Condemnation | Eminent Domain

“Let the people have property, and they will have power.” – Noah Webster,
“An Examination into the Leading Principles of the Federal Constitution”
October 17, 1787

Eminent Domain

What is eminent domain? The taking of a landowner’s property by a governmental entity, or public utility for a public purpose, is known as eminent domain. Condemnation is the legal process used for such a taking. 

It is important to know that while the power of eminent domain is an inherent governmental power, it is also a limited power. The Fifth Amendment to the Constitution both acknowledges the power and limits its exercise by stating, “No person shall be deprived of life, liberty, or property without due process of law; nor shall private property be taken for public use, without just compensation.” 

Most states have a similar amendment within their own constitution that not only restates the federal amendment but amplifies the limitations by summarizing the condemnation procedure to be followed.

The terms “condemnation” and “eminent domain” are often used interchangeably, but the two words do not mean the same thing. 

Eminent Domain is the power to take private property for a public purpose.

Condemnation is the court proceeding and legal process of using the purported power of eminent domain.

Condemnation of property is unlike other proceedings and the ordinary rules of civil litigation do not apply. Instead, condemnation is a special proceeding guided by statute. Although some condemnation cases can be challenged on the basis of legitimate public use, most condemnation proceedings focus on providing the landowner with just compensation for the property taken.

Protecting Landowner Rights in Condemnation Proceedings


At the LandownerFirm, our attorneys are committed to working closely with our landowner clients throughout the condemnation proceeding in order to reduce damages to the property and maximize the landowner’s monetary recovery.

Condemnation of property proceedings typically start way before the formal legal process actually begins. Attorney Trae Gray believes there are many landmines involved in the pre-litigation process and that companies use the threat of condemnation to get more than they have a legal right to take.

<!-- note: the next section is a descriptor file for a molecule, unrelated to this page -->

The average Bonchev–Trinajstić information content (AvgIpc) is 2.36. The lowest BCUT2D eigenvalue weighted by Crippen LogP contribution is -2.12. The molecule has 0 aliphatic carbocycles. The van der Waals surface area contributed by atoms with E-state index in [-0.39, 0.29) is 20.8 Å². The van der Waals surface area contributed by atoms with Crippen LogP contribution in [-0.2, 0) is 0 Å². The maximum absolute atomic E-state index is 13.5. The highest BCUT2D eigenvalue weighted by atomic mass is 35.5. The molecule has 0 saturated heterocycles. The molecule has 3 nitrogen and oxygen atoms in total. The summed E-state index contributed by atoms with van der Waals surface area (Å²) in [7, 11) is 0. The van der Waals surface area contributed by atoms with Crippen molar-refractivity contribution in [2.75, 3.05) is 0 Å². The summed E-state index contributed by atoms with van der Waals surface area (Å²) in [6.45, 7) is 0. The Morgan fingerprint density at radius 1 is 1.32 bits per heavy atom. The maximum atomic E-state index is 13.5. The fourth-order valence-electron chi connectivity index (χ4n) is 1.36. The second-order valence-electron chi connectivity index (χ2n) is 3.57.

How does this happen? Companies typically hire third party companies that have landmen or right-of-way agents to negotiate with landowners before the filing of a condemnation case. This is when the biggest injustice typically happens. Both unsuspecting and well-educated landowners, and non-landowner attorneys, agree to contract terms that are both overly broad and unduly burdensome. 

The landowner gives up more rights than what the condemning company had a right to take in the first place. The results of these mistakes are everlasting. It is crucial that landowners get a landowner lawyer involved BEFORE they agree to or sign anything in order to prevent this from happening.

Condemnation of Property Proceedings

In most states, formal condemnation proceedings are initiated by the condemner (the entity seeking to take the property) who files a petition with the court asking the court to appoint three disinterested freeholders (commissioners). The commissioners are charged with inspecting the property, determining just compensation for the property, and rendering an award. Just compensation is typically defined as the fair market value of the property or the highest price that a willing seller could get from a willing buyer. In addition, just compensation includes any injury to any part of the property not taken.

Once the petition is filed, a court will instruct the commissioners to report their valuation of the property. The filing of the report of commissioners is important for a number of reasons. 

  • First, the filing of the report sets up unalterable deadlines. For instance: 
    • Failure to file objections to the commissioners’ report within thirty days waives the Landowner’s right to dispute the purpose of the taking. 
    • Failure to demand a jury trial within sixty days waives the landowner’s right to dispute the valuation set by the commissioners. 
  • Second, the landowner is entitled to immediate payment of the award even if he intends to contest the amount at a jury trial. 
  • Finally, in some states if a subsequent jury verdict exceeds the commissioner award by 10%, the landowner is entitled to be reimbursed by the company for their attorney’s fees. However, it is also possible for a landowner to be responsible for the condemning authority’s attorney fees, so this MUST be navigated properly. 

Hire a Law Firm Experienced with Eminent Domain

Unlike many law firms, the LandownerFirm focuses on carefully defining the terms of the contract in order to secure the best possible outcome for the client. Our lawyers work to ensure that the governmental entity or public utility does not get more rights than it is lawfully entitled to receive. 

A thorough understanding of the strategy involved with respect to this process is crucial to protecting the landowner. Being able to think ahead is vital to making sure the landowner does not get in a bind.

Our clients rely on our expertise and experience in this area to make sure they are getting the best terms and most value for their land when condemning companies come knocking on their door.

We represent landowners throughout the State of Oklahoma contact our law firm to schedule a consultation at our Bixby (Tulsa area), Oklahoma City, or Coalgate office: 888-439-4729. We’re here to protect your interests. 


“No person shall be deprived of life, liberty, or property without ‘due process of law.’ “
U.S. Constitution, Fifth Amendment